You can pretty much bet that today is the warmest on this date "on record" somewhere, and also the coolest somewhere else. It might even be the hottest day ever — again on record— somewhere, and likely also the coldest somewhere too.
Nevertheless, some politicos and pundits continue to cook up overheated reasons to worry.
Citing a July 4 article in The Washington Post by Jason Samenow, Al Gore, tweeted, "Another ominous record has been set. The city of Quriyat, Oman, hit an overnight low of 108.7 degrees Fahrenheit on Tuesday — likely the highest minimum daily temp record recorded on Earth. For those suffering from the heat in the U.S. this weekend, be safe and stay cool!"
Although 108.7F is definitely hot, that recorded high was surpassed by 135F in Death Valley, California in 1913 — a year before Henry Ford introduced moving assembly lines.
Headlined "Red-Hot Planet: All-Time Heat Records Have Been Set All Over the World During the Past Week," Samenow’s article also breathlessly highlighted other intended attention-grabbers. Denver tied its all-time high record of 105F on June 28; Mount Washington, New Hampshirte, tied its all-time warmest low temperature of 60F on July 2; Burlington, Vermont, set its all-time warmest temperature of 80F on July 2; and Montreal recorded its highest temperature of 97.9F dating back 147 years.
Did you happen to note here that those 147 years push the date back to the year 1871before the Industrial Revolution brought CO2-belching smokestacks, along with real pollutants?
Then there’s that overheated Denver matter. Based upon reporting records going back to June 2018, that latest 105F "all-time-high" dates back only to 1995 when the weather station opened. It might also be noted that as for record state-wide Colorado highs, temperatures reached 114F on July 1, 1933 in Las Animas, and again on July 11, 1954 in Sedgwick.
Paul Homewood’s blog, "Not a Lot of People Know That," checked on NOAA charts of all-time-high temperatures for all 50 U.S. states. The most recent were a 113F record set in South Carolina in 2012 — and a 120F South Dakota tie in 2006 with one set in 1936.
Beardsley, Minnesota set an all-time-high on July 29, 1917. A 117F Montana record set in 1893 was tied in 1937.
In fact, the vast majority of all-time-high records in the U.S. and Canada were set in the period of 1910-1940, followed by three decades of cooling. Incidentally, most of this record-setting warm period predated huge amounts of CO2 released into the atmosphere by WWII armament industries.
Not to be outdone by The Washington Post in seeking temperature terror traction, The New York Times featured a June 29 op-ed by Lauren Markham which headlined that "A Warming World Creates Desperate People." The article attributes rising temperatures and drought as significant reasons for surges of Guatemala refugees heading to the U.S.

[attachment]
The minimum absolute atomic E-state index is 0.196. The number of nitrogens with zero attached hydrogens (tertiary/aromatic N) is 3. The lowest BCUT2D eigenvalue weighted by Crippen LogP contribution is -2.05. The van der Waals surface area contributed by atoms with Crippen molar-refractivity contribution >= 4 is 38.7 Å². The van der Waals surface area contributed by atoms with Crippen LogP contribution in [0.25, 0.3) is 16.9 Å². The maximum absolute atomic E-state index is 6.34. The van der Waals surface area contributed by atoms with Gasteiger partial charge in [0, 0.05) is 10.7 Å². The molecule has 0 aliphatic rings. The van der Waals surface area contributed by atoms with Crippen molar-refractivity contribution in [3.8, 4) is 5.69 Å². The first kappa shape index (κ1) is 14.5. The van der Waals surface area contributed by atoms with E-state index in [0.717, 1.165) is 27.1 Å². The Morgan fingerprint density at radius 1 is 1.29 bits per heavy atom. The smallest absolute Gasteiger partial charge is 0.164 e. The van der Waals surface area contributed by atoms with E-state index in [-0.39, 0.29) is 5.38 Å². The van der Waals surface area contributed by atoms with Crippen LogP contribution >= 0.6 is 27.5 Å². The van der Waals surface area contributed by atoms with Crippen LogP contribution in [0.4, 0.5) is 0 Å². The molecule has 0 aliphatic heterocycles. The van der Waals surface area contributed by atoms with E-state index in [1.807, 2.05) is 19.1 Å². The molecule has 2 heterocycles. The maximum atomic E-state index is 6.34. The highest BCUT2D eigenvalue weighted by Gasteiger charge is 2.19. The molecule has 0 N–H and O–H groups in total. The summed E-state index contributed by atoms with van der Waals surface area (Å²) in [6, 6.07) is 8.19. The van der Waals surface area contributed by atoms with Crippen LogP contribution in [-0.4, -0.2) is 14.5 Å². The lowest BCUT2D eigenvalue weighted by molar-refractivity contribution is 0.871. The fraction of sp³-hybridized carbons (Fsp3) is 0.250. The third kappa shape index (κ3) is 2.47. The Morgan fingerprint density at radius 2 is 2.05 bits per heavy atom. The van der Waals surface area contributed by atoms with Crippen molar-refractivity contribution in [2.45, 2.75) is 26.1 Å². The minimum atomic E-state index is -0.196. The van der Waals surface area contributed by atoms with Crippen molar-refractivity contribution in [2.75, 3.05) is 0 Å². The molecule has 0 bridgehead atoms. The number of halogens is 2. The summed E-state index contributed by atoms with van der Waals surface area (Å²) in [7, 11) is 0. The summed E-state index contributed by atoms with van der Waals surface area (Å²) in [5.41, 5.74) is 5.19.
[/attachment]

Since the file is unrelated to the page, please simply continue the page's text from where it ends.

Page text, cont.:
Francis Menton challenged the veracity of Markham’s claims in a July 8 review posted in the Manhattan Contrarian. Menton’s fact checking revealed that Guatemala’s temperatures could hardly have been more perfect, both for people and veggies. Highs between 1901 and 2015 averaged about 70F during months of January, and about 77F in May.
As for droughts, Guatemala is a tropical rain forest country. Guatemala City reportedly gets more than 100 inches of rain per year. Even half this amount would be far more than needed for bountiful agriculture. Rainfall in the Central Valley of California, one of America’s most fertile producers, ranges from a high of about 20 inches, down to about 5 inches in some areas.
Any climate refuges headed to Houston should be forewarned that today’s temperature is expected to reach 104F. Some newcomers blame global warming. Natives call it "summer."
Then, there’s Europe, where Scotland offers extremes for anyone to hate and love. On May 11, 2016, the country simultaneously recorded both the highest and lowest temperatures in the UK.
The city of Skye was the warmest at 78.8F, and Shetland was coolest at 48.2F.
The UK Met Office, its national weather service, was forced to retract a report that Glasgow, Scotland had set a hottest-day record of 91.8F on June 28, exceeding a previous 89.4F sizzler in August, 2003. They explained that an ice cream truck had parked close to the temperature sensors with its engine running to keep freezers working.
So as it turned out, the only broken record had reverberated once again as unfounded "worst-ever" claims in media echo chambers.
The story worthy of real alarm is that a guy with an ice cream truck simply attempting to avoid a climate-caused product meltdown had transformed an unremarkably warm day in Scotland into an international crisis spectacle that should even make Al Gore envious.
Larry Bell is an endowed professor of space architecture at the University of Houston where he founded the Sasakawa International Center for Space Architecture (SICSA) and the graduate program in space architecture. He is the author of "Scared Witless: Prophets and Profits of Climate Doom" (2015) and "Climate of Corruption: Politics and Power Behind the Global Warming Hoax" (2012). He is currently working on a new book with Buzz Aldrin, "Beyond Footprints and Flagpoles." Read more of his reports — Click Here Now.
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